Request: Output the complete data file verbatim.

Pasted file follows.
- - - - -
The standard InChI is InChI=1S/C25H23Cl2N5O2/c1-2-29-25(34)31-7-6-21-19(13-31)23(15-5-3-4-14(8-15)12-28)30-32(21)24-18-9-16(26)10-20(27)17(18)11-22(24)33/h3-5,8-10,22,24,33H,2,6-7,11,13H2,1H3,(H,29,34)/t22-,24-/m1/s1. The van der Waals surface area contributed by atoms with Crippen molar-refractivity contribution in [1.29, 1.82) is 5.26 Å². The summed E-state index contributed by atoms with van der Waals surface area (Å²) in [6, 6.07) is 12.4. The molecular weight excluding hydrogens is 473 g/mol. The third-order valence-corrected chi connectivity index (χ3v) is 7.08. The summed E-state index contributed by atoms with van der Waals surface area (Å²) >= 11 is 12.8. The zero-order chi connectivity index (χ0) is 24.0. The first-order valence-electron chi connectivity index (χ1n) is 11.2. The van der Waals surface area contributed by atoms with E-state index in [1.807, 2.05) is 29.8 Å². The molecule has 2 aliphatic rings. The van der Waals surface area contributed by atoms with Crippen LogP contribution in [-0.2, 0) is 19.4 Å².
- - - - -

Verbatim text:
The standard InChI is InChI=1S/C25H23Cl2N5O2/c1-2-29-25(34)31-7-6-21-19(13-31)23(15-5-3-4-14(8-15)12-28)30-32(21)24-18-9-16(26)10-20(27)17(18)11-22(24)33/h3-5,8-10,22,24,33H,2,6-7,11,13H2,1H3,(H,29,34)/t22-,24-/m1/s1. The van der Waals surface area contributed by atoms with Crippen molar-refractivity contribution in [1.29, 1.82) is 5.26 Å². The summed E-state index contributed by atoms with van der Waals surface area (Å²) in [6, 6.07) is 12.4. The molecular weight excluding hydrogens is 473 g/mol. The third-order valence-corrected chi connectivity index (χ3v) is 7.08. The summed E-state index contributed by atoms with van der Waals surface area (Å²) >= 11 is 12.8. The zero-order chi connectivity index (χ0) is 24.0. The first-order valence-electron chi connectivity index (χ1n) is 11.2. The van der Waals surface area contributed by atoms with E-state index in [1.807, 2.05) is 29.8 Å². The molecule has 2 aliphatic rings. The van der Waals surface area contributed by atoms with Crippen LogP contribution in [-0.2, 0) is 19.4 Å².